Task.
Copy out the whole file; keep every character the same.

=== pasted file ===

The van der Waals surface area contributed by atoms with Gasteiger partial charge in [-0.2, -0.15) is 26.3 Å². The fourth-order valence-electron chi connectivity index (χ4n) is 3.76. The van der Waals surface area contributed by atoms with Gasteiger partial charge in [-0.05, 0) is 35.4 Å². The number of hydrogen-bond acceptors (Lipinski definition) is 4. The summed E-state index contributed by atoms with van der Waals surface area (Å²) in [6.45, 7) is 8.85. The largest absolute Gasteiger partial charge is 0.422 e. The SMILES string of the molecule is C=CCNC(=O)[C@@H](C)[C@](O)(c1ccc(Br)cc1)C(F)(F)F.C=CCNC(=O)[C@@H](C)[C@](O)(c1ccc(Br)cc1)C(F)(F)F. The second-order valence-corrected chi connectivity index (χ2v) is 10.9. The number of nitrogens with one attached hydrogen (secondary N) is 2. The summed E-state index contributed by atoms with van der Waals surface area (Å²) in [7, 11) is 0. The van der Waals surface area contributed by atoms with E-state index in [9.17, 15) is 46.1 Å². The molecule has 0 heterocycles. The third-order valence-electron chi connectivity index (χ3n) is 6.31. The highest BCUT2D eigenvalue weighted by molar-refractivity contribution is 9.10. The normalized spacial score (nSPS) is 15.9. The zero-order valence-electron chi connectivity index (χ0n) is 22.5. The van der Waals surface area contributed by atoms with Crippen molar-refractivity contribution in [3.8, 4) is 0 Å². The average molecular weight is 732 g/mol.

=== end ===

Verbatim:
The van der Waals surface area contributed by atoms with Gasteiger partial charge in [-0.2, -0.15) is 26.3 Å². The fourth-order valence-electron chi connectivity index (χ4n) is 3.76. The van der Waals surface area contributed by atoms with Gasteiger partial charge in [-0.05, 0) is 35.4 Å². The number of hydrogen-bond acceptors (Lipinski definition) is 4. The summed E-state index contributed by atoms with van der Waals surface area (Å²) in [6.45, 7) is 8.85. The largest absolute Gasteiger partial charge is 0.422 e. The SMILES string of the molecule is C=CCNC(=O)[C@@H](C)[C@](O)(c1ccc(Br)cc1)C(F)(F)F.C=CCNC(=O)[C@@H](C)[C@](O)(c1ccc(Br)cc1)C(F)(F)F. The second-order valence-corrected chi connectivity index (χ2v) is 10.9. The number of nitrogens with one attached hydrogen (secondary N) is 2. The summed E-state index contributed by atoms with van der Waals surface area (Å²) in [7, 11) is 0. The van der Waals surface area contributed by atoms with E-state index in [9.17, 15) is 46.1 Å². The molecule has 0 heterocycles. The third-order valence-electron chi connectivity index (χ3n) is 6.31. The highest BCUT2D eigenvalue weighted by molar-refractivity contribution is 9.10. The normalized spacial score (nSPS) is 15.9. The zero-order valence-electron chi connectivity index (χ0n) is 22.5. The van der Waals surface area contributed by atoms with Crippen molar-refractivity contribution in [3.8, 4) is 0 Å². The average molecular weight is 732 g/mol.